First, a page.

WWII Coastal Forces, Narrow Seas, 1/600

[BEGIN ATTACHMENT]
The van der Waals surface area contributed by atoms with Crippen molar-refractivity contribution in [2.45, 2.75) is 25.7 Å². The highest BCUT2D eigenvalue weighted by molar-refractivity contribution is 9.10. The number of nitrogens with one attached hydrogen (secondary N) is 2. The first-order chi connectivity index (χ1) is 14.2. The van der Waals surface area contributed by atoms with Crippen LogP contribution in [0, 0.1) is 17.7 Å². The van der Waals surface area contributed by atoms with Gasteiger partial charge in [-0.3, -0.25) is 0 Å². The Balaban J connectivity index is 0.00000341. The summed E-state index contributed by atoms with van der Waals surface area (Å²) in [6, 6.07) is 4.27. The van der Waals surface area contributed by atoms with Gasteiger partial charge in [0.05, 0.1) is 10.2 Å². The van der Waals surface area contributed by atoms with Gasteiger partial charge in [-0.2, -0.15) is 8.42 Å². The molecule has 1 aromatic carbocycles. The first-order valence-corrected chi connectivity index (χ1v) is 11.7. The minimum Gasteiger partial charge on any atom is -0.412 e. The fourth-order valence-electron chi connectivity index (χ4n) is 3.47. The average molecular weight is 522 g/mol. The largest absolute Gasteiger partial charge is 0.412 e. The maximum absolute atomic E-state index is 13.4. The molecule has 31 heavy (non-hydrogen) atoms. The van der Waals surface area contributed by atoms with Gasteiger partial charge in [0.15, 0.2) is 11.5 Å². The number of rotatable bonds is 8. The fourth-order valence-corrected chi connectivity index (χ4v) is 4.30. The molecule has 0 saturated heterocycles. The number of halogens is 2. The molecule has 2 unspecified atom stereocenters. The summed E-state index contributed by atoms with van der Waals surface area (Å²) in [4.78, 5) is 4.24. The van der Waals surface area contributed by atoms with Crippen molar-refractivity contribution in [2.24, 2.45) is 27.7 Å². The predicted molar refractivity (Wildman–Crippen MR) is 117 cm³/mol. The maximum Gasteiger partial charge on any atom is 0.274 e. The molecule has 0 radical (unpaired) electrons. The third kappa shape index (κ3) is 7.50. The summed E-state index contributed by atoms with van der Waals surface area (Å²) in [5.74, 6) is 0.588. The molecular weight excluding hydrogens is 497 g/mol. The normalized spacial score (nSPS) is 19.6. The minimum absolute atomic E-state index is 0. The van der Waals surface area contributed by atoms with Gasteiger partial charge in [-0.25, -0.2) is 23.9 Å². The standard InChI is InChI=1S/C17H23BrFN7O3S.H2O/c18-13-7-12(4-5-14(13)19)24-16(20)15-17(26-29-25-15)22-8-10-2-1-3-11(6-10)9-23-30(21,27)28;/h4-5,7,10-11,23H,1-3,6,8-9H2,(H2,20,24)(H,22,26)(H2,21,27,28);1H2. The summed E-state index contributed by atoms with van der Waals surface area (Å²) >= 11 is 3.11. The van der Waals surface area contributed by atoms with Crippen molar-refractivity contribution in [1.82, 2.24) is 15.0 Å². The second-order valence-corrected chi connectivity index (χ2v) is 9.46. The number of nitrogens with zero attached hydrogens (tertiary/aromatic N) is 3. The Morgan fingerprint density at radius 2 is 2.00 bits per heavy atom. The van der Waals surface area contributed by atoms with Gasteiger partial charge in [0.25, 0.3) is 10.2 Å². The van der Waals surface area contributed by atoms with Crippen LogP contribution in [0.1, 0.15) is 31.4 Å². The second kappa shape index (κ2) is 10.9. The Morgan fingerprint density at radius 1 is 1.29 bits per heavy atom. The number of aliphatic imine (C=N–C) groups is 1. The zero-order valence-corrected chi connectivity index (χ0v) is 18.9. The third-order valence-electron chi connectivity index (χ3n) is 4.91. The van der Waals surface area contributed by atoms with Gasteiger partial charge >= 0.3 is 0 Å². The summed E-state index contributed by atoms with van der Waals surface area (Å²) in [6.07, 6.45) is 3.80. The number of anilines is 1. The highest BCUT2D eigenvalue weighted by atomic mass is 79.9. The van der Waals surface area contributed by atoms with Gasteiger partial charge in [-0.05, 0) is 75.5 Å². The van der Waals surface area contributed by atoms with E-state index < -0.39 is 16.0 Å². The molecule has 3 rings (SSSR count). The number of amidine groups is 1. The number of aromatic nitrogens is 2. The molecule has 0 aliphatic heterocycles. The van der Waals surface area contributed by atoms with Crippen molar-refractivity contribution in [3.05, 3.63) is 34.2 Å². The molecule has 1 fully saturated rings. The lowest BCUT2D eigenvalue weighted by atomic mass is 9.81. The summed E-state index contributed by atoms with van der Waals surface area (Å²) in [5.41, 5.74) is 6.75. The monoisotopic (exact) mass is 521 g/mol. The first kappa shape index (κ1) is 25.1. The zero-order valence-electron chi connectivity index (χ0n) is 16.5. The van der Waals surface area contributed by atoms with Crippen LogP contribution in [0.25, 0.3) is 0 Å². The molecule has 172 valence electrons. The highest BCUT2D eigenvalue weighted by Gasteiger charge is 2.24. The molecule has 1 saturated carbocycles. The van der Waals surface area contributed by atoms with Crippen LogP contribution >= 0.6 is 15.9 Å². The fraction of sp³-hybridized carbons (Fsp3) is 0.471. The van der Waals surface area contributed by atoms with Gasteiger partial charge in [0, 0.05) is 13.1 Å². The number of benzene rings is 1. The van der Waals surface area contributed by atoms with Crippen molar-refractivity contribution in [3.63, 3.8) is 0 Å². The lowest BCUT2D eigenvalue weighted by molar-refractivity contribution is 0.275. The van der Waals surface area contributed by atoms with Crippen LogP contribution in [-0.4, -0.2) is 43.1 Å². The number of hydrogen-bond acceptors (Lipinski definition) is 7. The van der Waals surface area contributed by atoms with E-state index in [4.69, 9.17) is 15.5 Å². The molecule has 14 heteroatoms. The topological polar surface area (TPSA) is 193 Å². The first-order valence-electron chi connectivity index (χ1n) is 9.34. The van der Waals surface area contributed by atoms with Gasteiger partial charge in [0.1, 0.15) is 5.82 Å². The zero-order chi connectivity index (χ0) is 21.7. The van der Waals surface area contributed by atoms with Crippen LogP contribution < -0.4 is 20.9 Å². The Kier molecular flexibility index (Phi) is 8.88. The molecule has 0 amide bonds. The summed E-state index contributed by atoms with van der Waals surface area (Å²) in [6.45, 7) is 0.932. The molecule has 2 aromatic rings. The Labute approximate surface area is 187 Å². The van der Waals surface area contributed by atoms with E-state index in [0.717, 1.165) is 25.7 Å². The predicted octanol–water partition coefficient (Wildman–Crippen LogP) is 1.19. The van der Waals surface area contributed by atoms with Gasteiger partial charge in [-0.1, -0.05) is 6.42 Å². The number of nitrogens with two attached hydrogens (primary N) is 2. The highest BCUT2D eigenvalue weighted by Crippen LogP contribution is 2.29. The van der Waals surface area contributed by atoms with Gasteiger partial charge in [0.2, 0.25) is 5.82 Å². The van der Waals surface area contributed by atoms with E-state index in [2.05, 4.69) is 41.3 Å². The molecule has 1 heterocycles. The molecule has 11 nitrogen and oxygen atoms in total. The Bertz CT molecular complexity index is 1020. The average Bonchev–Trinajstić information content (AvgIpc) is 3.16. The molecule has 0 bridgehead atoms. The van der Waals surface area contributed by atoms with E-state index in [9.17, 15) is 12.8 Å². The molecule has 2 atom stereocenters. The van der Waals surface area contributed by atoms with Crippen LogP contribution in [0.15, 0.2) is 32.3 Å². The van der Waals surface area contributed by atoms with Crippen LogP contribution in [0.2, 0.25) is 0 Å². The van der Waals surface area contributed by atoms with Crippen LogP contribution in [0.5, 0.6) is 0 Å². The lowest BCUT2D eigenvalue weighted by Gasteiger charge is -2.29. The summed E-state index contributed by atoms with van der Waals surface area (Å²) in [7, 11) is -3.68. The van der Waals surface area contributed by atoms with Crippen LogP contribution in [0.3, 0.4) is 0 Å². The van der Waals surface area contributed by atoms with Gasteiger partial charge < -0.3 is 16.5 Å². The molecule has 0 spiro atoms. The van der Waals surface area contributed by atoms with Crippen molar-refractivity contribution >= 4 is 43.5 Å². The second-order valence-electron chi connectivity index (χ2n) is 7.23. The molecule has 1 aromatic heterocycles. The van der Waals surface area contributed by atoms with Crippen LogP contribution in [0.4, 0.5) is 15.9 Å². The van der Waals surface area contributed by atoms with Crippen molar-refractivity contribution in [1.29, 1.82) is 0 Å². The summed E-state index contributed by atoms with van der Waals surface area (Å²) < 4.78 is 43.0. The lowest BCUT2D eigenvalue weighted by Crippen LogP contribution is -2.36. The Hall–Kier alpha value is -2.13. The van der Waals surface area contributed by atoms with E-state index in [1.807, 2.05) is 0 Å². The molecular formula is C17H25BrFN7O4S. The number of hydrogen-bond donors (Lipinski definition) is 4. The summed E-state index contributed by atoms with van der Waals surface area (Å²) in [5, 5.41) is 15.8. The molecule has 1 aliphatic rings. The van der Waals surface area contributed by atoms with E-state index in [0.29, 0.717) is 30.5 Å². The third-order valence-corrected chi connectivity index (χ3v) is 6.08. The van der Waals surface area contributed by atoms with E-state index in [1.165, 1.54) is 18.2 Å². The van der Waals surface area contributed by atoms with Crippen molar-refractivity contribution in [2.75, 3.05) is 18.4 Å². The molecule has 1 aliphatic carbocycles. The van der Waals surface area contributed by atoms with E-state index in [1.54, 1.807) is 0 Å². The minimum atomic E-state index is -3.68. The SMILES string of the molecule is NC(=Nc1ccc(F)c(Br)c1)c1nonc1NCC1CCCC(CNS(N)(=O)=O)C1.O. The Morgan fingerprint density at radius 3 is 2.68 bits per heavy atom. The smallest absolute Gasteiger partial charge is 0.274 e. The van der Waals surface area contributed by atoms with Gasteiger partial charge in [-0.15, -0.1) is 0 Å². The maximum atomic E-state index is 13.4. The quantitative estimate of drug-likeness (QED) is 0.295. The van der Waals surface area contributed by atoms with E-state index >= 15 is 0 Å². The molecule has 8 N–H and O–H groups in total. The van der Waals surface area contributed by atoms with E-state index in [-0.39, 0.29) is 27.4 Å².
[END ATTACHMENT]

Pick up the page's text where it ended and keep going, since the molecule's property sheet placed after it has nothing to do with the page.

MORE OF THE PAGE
We were all at sea for the first game of the year, somewhere in the English Channel midway between Newhaven and Boulogne. There wasn’t much point to this game – just a nocturnal clash between two groups of baby warships. This time we left the freighters and big escorts at home. Both sides had five or six boats – the British fielded four Vosper and BPB MTBs, backed up by two Fairmile B gunboats. The Germans then appeared with three mid-war E-Boats, and two larger R-boats. essentially, this was an even-pointed fight- something that never happens in real life. This little clash was played out on a 6×6 foot sea mat. The British were played by Gyles, and I, while Lindsay and Sean took charge of the Germans. We all came on from four corners of the table, and headed towards each other, with all the tactical nous of jousting knights. Things got off to a bad start for us when Gyles, who was a little closer to the enemy than I was threw his boats up against the concentrated fire of all of the Germans. It didn’t end well for his Fairmile MGB, which was badly shot up and on fire within two turns.Gyles’ little Vosper MTB did what it could to hold the enemy off until the MGB crew could put the fire out. Meanwhile, we were racing in to the rescue. Well, at least racing towards the fight. Mally commanded two MTBs, while like Gyles I had a single Vosper and a Fairmile MGB. I raced towards the Germans circling Gyles, while Mally worked his way around their starboard beam. Despite being a “newbie” when it came to naval games, he realised that using all your broadside firepower was the way to go. Despite being a former naval officer, I opted for a head-on charge.Well, the Germans had a similar idea. While Sean amused himself firing at Gyles with two of his three E-boats, closing to point-blank range. The third was suffering from a bridge hit – a lucky shot from Gyles’ Vosper, and spent the next few turns racing in circles. In fact we were now so close to each other that we began threading through each other, with all the boats doing top speed. In Narrow Seas a ship can be disrupted by enemy fire, which makes it harder to fire back. Well, Lindsay’s R-boats were both disordered from Mally’s flanking fire, and he even knocked out a couple of German gun mounts. So, when I raced past them with my two boats, I survived the exchange of fire, and really pelted one of the two R-Boats. In fact, my Vosper passed close enough my crew could have tossed a biscuit on board her.The result was the R-Boat was left limping along at quarter speed, he hull peppered with holes, and her bridge hit, meaning the boat was going round in slow circles. Lindsay’s other R-boat then had to do a morale check, after taking fore from both Gyles and Mally. As a result her skipper decided to call it a day, and head back to Boulogne. Still, the Germans were fighting back. Sean’s E-boats had now knocked out all the guns in Gyles Vosper, and were still pummeling his Fairmile boat, which was badly crippled. It was firing back, but it only had one 2-pounder gun left to fight with. We were also running out of time, as a club AGM earlier had eaten into our playing time. With just one turn to go, and with Lindsay’s R-Boat drifting, and all her guns knocked out. In the rules this is described as being “wrecked” – adrift in the middle of the Channel. So, throwing caution to the wind I revved up my Fairmile D and rammed her amidships. With a splintering of plywood and teak the side of the German boat was stove in, and she was left “wrecked” and all but sinking. She wouldn’t be going home. Mind you, my MGB was damaged too – but it was worth it. That’s where the game ended – a great free-for all “dog fight”, with only one “kill”. Still, despite the lack of sinkings there was a lot of firing and damage, and lots of racing around. Everyone had a great fun, and as usual the rules worked like a charm. Before you ask, you can pick up a copy of the rules – Narrow Seas by David Manley – from the online Wargames Vault. Highly recommended.